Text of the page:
A bill, sponsored by Rep. Andy X. Vargas to extend universal school meals for another year, cleared House Ways and Means Committee in its spending plan for the year that begins in July.
The House included $110 million dollars to extend meals for another full year for all public school students. If approved by the Senate and signed by Gov. Charlie Baker, students will continue to receive breakfast and lunch at no charge through the summer of 2023. Since March of 2020, students across the country received free meals as part of federal pandemic relief. Federal waivers that allowed the practice, however, expire in June.
“Throughout the past two school years, universal free school meals have proved what we already knew—school meals are an essential part of public education. The fact that so many districts saw school meal participation increase, in some cases as high as 40%, shows the demand and need to continue this program. In the face of federal inaction, I’m grateful that the Mass. House is stepping up to break down stigma and feed all kids,” Vargas said in a statement released Friday.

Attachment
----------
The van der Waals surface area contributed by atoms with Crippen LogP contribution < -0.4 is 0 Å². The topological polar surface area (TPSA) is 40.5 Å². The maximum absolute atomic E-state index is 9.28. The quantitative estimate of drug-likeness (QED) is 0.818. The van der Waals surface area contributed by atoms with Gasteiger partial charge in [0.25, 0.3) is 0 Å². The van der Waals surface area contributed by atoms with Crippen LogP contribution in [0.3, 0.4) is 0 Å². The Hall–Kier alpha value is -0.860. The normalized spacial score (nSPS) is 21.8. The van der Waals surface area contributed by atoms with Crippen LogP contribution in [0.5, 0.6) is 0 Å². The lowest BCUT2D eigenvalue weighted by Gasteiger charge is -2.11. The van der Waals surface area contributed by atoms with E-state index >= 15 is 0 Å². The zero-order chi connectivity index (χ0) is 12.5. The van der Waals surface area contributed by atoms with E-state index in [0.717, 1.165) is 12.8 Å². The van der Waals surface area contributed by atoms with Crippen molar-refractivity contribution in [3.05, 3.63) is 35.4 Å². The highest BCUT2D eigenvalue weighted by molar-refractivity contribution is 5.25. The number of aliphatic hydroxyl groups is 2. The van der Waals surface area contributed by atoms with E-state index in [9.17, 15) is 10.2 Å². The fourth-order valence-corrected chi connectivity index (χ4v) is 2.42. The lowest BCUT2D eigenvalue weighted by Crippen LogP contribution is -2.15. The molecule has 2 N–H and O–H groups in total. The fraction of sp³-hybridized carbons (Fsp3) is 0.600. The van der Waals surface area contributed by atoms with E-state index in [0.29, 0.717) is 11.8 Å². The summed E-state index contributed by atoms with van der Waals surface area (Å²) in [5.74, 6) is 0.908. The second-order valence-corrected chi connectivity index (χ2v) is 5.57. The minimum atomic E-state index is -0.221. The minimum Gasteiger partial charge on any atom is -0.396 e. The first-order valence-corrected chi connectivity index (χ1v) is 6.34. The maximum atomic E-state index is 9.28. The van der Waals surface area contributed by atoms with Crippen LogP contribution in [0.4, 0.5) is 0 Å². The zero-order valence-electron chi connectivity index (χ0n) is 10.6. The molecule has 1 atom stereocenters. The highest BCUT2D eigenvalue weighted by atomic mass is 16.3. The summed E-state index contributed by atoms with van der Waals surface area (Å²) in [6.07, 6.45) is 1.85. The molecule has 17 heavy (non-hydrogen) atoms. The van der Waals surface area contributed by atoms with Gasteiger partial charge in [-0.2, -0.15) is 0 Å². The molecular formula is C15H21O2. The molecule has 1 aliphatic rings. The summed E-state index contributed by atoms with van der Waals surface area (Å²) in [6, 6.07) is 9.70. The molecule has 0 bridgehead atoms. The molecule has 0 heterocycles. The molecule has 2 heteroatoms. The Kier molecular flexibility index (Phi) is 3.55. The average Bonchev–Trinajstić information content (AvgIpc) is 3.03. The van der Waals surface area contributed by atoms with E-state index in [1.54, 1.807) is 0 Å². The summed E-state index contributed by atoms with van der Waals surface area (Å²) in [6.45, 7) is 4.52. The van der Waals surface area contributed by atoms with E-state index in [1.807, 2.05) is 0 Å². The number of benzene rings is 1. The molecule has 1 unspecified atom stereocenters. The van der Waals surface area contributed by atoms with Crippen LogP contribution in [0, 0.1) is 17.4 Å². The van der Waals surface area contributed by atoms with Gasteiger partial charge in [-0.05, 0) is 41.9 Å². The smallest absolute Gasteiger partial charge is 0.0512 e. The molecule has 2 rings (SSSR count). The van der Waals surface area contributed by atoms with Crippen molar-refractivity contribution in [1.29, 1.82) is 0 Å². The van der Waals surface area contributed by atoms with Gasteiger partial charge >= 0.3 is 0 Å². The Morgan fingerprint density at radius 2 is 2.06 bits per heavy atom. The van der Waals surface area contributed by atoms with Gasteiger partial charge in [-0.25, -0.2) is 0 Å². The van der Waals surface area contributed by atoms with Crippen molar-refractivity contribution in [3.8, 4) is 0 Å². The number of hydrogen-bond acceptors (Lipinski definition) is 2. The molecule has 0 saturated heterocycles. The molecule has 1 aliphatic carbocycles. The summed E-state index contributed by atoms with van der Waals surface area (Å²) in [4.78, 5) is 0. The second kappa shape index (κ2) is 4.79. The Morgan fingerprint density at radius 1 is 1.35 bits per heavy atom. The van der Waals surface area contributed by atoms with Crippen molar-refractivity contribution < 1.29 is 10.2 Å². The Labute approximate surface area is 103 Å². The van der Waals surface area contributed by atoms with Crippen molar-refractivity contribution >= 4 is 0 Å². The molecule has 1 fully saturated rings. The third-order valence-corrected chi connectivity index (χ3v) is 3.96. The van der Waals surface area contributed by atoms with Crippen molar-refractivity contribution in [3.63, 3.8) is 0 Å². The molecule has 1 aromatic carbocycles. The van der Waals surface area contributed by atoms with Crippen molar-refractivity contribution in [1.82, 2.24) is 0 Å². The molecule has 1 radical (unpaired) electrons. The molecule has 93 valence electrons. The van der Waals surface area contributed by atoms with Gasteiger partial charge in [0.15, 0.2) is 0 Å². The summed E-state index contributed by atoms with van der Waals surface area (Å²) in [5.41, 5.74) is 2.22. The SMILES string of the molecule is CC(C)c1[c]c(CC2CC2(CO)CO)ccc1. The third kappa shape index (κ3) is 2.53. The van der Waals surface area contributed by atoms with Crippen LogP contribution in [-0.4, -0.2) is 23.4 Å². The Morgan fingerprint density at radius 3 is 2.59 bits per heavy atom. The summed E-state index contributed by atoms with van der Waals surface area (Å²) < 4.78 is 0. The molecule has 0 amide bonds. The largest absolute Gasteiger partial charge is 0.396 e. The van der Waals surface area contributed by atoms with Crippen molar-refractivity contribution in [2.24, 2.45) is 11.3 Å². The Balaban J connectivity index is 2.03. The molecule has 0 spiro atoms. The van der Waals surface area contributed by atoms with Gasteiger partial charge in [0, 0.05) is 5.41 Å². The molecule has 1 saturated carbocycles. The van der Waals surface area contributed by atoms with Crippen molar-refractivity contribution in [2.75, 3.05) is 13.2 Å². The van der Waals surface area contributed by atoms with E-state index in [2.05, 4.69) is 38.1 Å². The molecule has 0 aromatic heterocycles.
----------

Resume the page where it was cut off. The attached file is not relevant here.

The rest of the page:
A coalition of anti-hunger advocates, school nutrition directors and cafeteria staff all led by Project Bread have also advocated for the free meals.
Vargas also won passage of his Breakfast After the Bell legislation last session, and his student nutrition bill earlier this session.
Vargas noted with 1 in 11 Massachusetts children facing hunger, and 27% of food insecure children not being eligible for free or reduced lunch, universal school meals has been critical for Massachusetts families during the pandemic.